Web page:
Punjab youth losing interest in olive green

The credo of the Indian Military Academy (IMA) finely displayed at the eastern entrance of the Chetwode Hall epitomises the spirit of the officers who don the olive green uniform.

The engraving on the wall is an excerpt from the speech of Field Marshal Chetwode at the inauguration of the academy way back in 1932. It reads: “The safety, honour and welfare of your country come first, always and every time. The honour, welfare and comfort of the men you command come next. Your own ease, comfort and safety come last, always and every time.”

The evolution from Gentlemen Cadets or GCs, as they are well-known as, to officers at the IMA needs real men who have nerves of steel, who know no fear, and are willing to prove their valor in the battlefield.

Till the 1980s, Punjab was famed as the sword arm of the nation--a nursery where boys either grew up with dollar dreams or a passion to join the Army. Over the decades, border state Punjab, which bore the brunt of all major aggressions with Pakistan, has arguably lost its sheen as the sword arm of the country.

It’s a feat that neighbouring state Haryana now proudly enjoys. The intake of officers from Punjab has drastically been on the wane. Of the 636 cadets of the recent 2014 batch which passed out of the IMA last week, only 33 are from Punjab.

Consider this against Haryana’s feat: despite having just a little over two per cent of India’s population--less than Punjab-- the intake of officers from Haryana is nearly double that of Punjab. There were 62 cadets of the recent batch from Haryana who passed out of the IMA,
second only to Uttar Pradesh, which is bigger than Haryana.

In fact, Punjab’s contribution has been even below smaller states like Himachal Pradesh, Delhi and Uttarakhand, considering that the population of these states is far less than Punjab.

There were 57 GCs from Uttarakhand, 29 from HP and 37 from Delhi who passed out as commissioned officers of the rank of Lieutenants.

Punjab’s decline has been steady. The December 2012 batch had just 20 officers from Punjab. The June 2013 batch had 30 officers from Punjab who took part in the passing-out parade at the IMA.


For Punjab, the genesis of the problem cannot be attributed to one. Punjab’s youth have been grappling with drug menace for some time now. The state has high incidence of drug trafficking. Sorting out the problem of drug addiction, especially among youth, is a major
challenge for the government.

Haryana, on the other hand, does not suffer from any such problem. Its youth are addicted, but to sports, which is why whether it’s wrestling or hockey at the Olympic or international level, youth from Haryana have proved their mettle more than once.

Even the gold and the silver medals in the recent pass out batch at the IMA went to two officers from Haryana-- Vishal Dahiya and Vikash Kalkal. Haryana youth are keen sportsmen with a passion for fitness and an uncompromising attitude towards healthy diet.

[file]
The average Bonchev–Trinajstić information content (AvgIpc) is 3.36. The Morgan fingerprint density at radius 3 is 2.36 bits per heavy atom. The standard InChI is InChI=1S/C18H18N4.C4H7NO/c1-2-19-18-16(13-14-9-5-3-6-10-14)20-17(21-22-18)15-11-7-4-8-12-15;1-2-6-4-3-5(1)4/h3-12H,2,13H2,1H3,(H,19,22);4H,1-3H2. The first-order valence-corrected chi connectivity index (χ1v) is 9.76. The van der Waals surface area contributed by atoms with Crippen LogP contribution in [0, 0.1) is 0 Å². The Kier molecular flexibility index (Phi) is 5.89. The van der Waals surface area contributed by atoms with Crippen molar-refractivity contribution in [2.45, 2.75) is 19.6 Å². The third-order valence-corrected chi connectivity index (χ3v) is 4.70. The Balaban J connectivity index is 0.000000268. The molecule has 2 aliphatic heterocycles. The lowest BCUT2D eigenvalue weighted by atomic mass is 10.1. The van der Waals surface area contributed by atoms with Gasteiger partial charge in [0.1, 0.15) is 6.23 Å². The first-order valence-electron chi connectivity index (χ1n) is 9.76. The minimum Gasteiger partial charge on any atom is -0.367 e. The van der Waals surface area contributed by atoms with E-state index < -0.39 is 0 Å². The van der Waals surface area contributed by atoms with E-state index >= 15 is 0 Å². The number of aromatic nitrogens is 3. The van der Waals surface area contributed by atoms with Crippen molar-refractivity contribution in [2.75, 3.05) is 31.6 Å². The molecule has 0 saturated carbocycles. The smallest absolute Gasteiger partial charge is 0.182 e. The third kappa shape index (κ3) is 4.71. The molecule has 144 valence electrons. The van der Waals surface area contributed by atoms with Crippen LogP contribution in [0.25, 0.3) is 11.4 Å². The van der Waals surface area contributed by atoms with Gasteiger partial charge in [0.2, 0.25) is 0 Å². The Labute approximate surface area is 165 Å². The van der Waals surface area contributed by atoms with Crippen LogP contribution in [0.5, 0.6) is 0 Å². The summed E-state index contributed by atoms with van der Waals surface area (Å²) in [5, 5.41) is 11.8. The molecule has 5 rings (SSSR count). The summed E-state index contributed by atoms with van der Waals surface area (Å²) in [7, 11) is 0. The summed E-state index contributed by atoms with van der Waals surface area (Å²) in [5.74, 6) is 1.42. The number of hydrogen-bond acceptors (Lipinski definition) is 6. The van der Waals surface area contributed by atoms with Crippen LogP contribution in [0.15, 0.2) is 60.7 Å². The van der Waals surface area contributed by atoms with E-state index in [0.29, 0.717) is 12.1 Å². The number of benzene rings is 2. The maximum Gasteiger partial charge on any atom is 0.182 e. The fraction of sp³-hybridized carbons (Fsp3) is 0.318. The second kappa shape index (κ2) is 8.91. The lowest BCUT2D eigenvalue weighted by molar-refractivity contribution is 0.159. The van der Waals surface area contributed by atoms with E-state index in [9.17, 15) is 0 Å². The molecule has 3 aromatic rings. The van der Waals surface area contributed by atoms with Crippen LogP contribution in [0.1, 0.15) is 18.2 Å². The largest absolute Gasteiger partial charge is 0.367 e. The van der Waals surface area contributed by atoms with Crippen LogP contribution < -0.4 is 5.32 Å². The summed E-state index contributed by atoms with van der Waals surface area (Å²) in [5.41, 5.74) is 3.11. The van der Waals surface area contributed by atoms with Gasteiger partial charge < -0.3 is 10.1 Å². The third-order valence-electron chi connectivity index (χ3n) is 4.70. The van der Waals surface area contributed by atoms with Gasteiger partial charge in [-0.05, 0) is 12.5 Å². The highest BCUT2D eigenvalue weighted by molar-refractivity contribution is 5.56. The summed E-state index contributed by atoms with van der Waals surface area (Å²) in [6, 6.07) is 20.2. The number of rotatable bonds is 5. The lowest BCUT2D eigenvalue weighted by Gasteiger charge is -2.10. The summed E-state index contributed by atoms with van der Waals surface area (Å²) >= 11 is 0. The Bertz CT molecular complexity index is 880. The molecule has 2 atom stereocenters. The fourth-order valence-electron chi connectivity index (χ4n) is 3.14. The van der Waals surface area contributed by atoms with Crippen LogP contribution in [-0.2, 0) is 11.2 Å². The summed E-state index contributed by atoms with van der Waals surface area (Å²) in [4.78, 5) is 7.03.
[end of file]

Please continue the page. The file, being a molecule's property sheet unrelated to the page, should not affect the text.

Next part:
The state, which promotes sports in a big way, has an inherent sports culture and that is one reason youth are attracted towards the Army as a profession, despite the tough life a military man and his family lives.

Fields become unviable

The dispensable wealth in Punjab has arguably soared over the years, a phenomenon that is attributed to rising land prices that has turned agriculture fields into high-priced real estate properties. Punjab agriculture fields--considered the food granaries of the nation contributing a majority of the traditional-- wheat rice crops to the central grain pool are beco­ming increasingly unviable and ecologically unsustainable for several reasons.

Land holdings have reduced at a time when agriculture in this agrarian border state is struggling to be cost-effective.


Experts opine this unpalatable heady mix has been inciting land holders to make a quick buck by transacting with real estate developers.


Wealth creation has stirred new aspirations among the youth of Punjab. The yesteryear charm of the olive green uniform appears fading before the brandings of Tommy Hilfiger and Gucci, at least for the Punjab youth, Col Raminder Singh Sandhu (retd) opined.

The lethargy that has set in is a dissuading factor for the youth to join the Army.

Talking to Deccan Herald, Col Sandhu recalled that in “good old times” Punjab contributed nearly 25 per cent of the total officers passing out of the IMA. Both the Army chief-designate Dalbir Singh Suhag and former Army chief Gen VK Singh (retd) are from Haryana.

Unlike Punjab, the intake of officers in the Army from Haryana has been relatively steady.  Artillery officer Col (retd) Brij Narayan Lal Kaushal feels the overall sentiment towards the Army is not the same anymore.

Col Kaushal maintained that Army men earlier commanded great respect in society, which may not be the case anymore. The Punjab government is aware of this trend. Its crackdown on drug-peddlers and at the same time focus on de-addiction of youth is one step to stem the rot.

DH Newsletter Privacy Policy Get top news in your inbox daily
GET IT
Comments (+)